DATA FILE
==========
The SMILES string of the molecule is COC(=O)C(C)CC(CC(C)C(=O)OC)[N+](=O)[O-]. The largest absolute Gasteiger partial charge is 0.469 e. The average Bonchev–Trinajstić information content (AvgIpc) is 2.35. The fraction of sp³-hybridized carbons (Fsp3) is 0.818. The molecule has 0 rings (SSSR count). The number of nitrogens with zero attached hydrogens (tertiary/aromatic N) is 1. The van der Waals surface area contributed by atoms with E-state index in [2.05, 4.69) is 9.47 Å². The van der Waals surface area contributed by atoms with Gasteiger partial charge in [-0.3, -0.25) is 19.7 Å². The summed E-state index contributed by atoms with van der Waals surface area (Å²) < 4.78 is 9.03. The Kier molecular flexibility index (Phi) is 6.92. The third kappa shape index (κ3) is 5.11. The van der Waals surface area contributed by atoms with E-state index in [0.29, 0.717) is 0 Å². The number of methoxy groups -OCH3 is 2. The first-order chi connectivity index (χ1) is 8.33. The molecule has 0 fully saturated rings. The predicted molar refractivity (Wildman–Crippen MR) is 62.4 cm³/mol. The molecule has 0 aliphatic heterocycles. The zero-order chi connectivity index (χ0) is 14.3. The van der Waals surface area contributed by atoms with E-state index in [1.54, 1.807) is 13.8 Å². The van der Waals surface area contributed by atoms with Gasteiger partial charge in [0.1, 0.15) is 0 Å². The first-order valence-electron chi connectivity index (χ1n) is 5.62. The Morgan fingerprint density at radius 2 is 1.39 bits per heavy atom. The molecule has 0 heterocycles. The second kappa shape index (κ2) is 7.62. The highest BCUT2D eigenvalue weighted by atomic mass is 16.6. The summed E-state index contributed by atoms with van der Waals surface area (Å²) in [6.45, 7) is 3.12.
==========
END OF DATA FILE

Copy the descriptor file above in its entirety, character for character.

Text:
The SMILES string of the molecule is COC(=O)C(C)CC(CC(C)C(=O)OC)[N+](=O)[O-]. The largest absolute Gasteiger partial charge is 0.469 e. The average Bonchev–Trinajstić information content (AvgIpc) is 2.35. The fraction of sp³-hybridized carbons (Fsp3) is 0.818. The molecule has 0 rings (SSSR count). The number of nitrogens with zero attached hydrogens (tertiary/aromatic N) is 1. The van der Waals surface area contributed by atoms with E-state index in [2.05, 4.69) is 9.47 Å². The van der Waals surface area contributed by atoms with Gasteiger partial charge in [-0.3, -0.25) is 19.7 Å². The summed E-state index contributed by atoms with van der Waals surface area (Å²) < 4.78 is 9.03. The Kier molecular flexibility index (Phi) is 6.92. The third kappa shape index (κ3) is 5.11. The van der Waals surface area contributed by atoms with E-state index in [0.29, 0.717) is 0 Å². The number of methoxy groups -OCH3 is 2. The first-order chi connectivity index (χ1) is 8.33. The molecule has 0 fully saturated rings. The predicted molar refractivity (Wildman–Crippen MR) is 62.4 cm³/mol. The molecule has 0 aliphatic heterocycles. The zero-order chi connectivity index (χ0) is 14.3. The van der Waals surface area contributed by atoms with E-state index in [1.54, 1.807) is 13.8 Å². The van der Waals surface area contributed by atoms with Gasteiger partial charge in [0.1, 0.15) is 0 Å². The first-order valence-electron chi connectivity index (χ1n) is 5.62. The Morgan fingerprint density at radius 2 is 1.39 bits per heavy atom. The molecule has 0 heterocycles. The second kappa shape index (κ2) is 7.62. The highest BCUT2D eigenvalue weighted by atomic mass is 16.6. The summed E-state index contributed by atoms with van der Waals surface area (Å²) in [6.45, 7) is 3.12.